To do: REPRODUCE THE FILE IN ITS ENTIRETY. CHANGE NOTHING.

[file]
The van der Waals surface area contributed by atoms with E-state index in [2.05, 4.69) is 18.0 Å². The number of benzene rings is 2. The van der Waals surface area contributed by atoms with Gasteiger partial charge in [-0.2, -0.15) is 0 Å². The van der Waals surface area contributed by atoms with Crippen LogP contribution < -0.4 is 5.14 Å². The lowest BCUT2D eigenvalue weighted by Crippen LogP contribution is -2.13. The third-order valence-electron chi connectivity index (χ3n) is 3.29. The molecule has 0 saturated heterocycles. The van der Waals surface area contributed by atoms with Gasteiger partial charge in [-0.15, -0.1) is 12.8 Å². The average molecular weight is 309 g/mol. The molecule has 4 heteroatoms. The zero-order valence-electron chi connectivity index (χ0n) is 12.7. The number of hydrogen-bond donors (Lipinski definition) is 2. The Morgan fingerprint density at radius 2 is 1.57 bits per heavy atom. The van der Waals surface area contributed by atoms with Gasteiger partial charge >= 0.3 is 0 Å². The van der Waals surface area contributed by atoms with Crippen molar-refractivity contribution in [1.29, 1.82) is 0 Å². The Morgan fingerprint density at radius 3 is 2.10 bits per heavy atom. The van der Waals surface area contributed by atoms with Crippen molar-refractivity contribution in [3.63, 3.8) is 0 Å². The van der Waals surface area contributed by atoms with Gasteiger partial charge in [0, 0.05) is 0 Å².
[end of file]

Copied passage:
The van der Waals surface area contributed by atoms with E-state index in [2.05, 4.69) is 18.0 Å². The number of benzene rings is 2. The van der Waals surface area contributed by atoms with Gasteiger partial charge in [-0.2, -0.15) is 0 Å². The van der Waals surface area contributed by atoms with Crippen LogP contribution < -0.4 is 5.14 Å². The lowest BCUT2D eigenvalue weighted by Crippen LogP contribution is -2.13. The third-order valence-electron chi connectivity index (χ3n) is 3.29. The molecule has 0 saturated heterocycles. The van der Waals surface area contributed by atoms with Gasteiger partial charge in [-0.15, -0.1) is 12.8 Å². The average molecular weight is 309 g/mol. The molecule has 4 heteroatoms. The zero-order valence-electron chi connectivity index (χ0n) is 12.7. The number of hydrogen-bond donors (Lipinski definition) is 2. The Morgan fingerprint density at radius 2 is 1.57 bits per heavy atom. The van der Waals surface area contributed by atoms with Gasteiger partial charge >= 0.3 is 0 Å². The van der Waals surface area contributed by atoms with Crippen molar-refractivity contribution in [1.29, 1.82) is 0 Å². The Morgan fingerprint density at radius 3 is 2.10 bits per heavy atom. The van der Waals surface area contributed by atoms with Crippen molar-refractivity contribution in [3.63, 3.8) is 0 Å². The van der Waals surface area contributed by atoms with Gasteiger partial charge in [0, 0.05) is 0 Å².